(1) Start the Reverse Proxy Container

docker run -d -p 80:80 -p 443:443 \
--name nginx-proxy \
-v /opt/https_certs:/etc/nginx/certs:ro \
-v /etc/nginx/vhost.d \
-v /usr/share/nginx/html \
-v /var/run/docker.sock:/tmp/docker.sock:ro \
--label com.github.jrcs.letsencrypt_nginx_proxy_companion.nginx_proxy \

(This command is slightly different if you have purchased an SSL certificate separately. See the documentation)

(2) Start the Certificate Management Container

#docker run -d \
--name nginx-letsencrypt \
--volumes-from nginx-proxy \
-v /opt/https_certs:/etc/nginx/certs:rw \
-v /var/run/docker.sock:/var/run/docker.sock:ro \
-e NGINX_PROXY_CONTAINER=nginx-proxy \

(3) Add a few environment variables to the docker-compose file for your ASP.NET Core web application

- VIRTUAL_HOST=myrazorapp.glenmccallum.com
- LETSENCRYPT_HOST=myrazorapp.glenmccallum.com
- LETSENCRYPT_EMAIL=glen.mccallum@protonmail.com
- "5000"
image: glenmccallum/myrazorapp:latest
restart: always

(4) Start the container for your Web Application

docker compose up -d

(5) Wait for the magic to happen

It might take a while for the certificate management container to get the SSL certificate fetched and configured for your web application.

If  you’re impatient here are a couple of other commands to check on things.

# check on certificate status
docker exec nginx-letsencrypt /app/cert_status
# renew the SSL certificate(s) manually
docker exec nginx-letsencrypt /app/force_renew

BONUS: These containers will support/redirect multiple applications for domains/subdomains on the same host.

Basic ASP.net Core Razor App in Docker: From Inception to Production

I’m becoming a fan of Docker. In fact, every new web application I build will be deployed in a docker container. For so many reasons – such as consistency, portability, and resource efficiency (you can read about all those reasons on the internet).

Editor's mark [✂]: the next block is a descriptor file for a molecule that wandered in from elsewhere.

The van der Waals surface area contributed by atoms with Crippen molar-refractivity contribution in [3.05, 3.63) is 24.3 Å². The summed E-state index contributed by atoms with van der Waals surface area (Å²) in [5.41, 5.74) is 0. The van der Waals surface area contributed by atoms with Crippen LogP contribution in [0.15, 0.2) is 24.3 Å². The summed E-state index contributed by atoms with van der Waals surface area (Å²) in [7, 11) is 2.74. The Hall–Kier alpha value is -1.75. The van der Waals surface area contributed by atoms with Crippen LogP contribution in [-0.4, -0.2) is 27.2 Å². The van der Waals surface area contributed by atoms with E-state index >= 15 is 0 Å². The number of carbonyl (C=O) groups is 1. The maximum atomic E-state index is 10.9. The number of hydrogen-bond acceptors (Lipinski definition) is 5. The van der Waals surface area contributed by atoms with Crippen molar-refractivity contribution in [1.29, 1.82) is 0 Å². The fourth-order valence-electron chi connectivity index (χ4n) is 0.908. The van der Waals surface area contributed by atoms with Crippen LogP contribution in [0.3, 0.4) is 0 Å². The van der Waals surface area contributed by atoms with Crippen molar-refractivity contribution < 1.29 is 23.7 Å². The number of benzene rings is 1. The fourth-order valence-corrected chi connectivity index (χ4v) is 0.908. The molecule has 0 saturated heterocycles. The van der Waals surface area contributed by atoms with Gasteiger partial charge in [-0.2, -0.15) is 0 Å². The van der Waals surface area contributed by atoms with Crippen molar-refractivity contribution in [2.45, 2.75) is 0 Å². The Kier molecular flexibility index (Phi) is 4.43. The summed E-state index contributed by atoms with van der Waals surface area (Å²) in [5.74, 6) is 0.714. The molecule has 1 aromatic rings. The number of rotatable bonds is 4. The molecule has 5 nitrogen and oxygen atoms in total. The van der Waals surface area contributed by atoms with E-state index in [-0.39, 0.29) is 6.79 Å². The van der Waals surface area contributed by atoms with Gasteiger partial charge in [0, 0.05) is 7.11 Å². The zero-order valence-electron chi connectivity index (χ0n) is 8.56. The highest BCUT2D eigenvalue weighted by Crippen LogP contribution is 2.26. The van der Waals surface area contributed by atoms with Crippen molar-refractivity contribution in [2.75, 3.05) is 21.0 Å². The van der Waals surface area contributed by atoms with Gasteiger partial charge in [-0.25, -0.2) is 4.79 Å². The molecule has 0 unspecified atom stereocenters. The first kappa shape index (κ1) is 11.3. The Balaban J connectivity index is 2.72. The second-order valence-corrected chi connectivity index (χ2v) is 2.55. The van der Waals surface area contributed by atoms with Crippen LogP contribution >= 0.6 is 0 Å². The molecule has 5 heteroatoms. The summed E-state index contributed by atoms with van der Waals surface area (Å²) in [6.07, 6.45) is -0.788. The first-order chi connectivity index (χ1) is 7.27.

However, in terms of documentation about getting started with .net applications on docker I found a gap. Microsoft documentation is specific to Microsoft tools/pipeline. And I’m not married to Visual Studio or VSTS. I don’t want to push a button in Visual Studio and have my container magically show up on an Azure VM – at least not yet. I want to learn the details and manual steps to deploy a container to my own linux server. I want to be able to choose where I host my applications. And I need to know what is happening under the hood.

My intention with this article is to take you from nothing to asp.net core application in a basic production docker container. There are a number of steps:

  1. Build an asp.net application in your development environment
  2. Add support for docker
  3. Build and publish a docker image
  4. Write a docker compose file
  5. Download and run your docker image in a container on your production linux server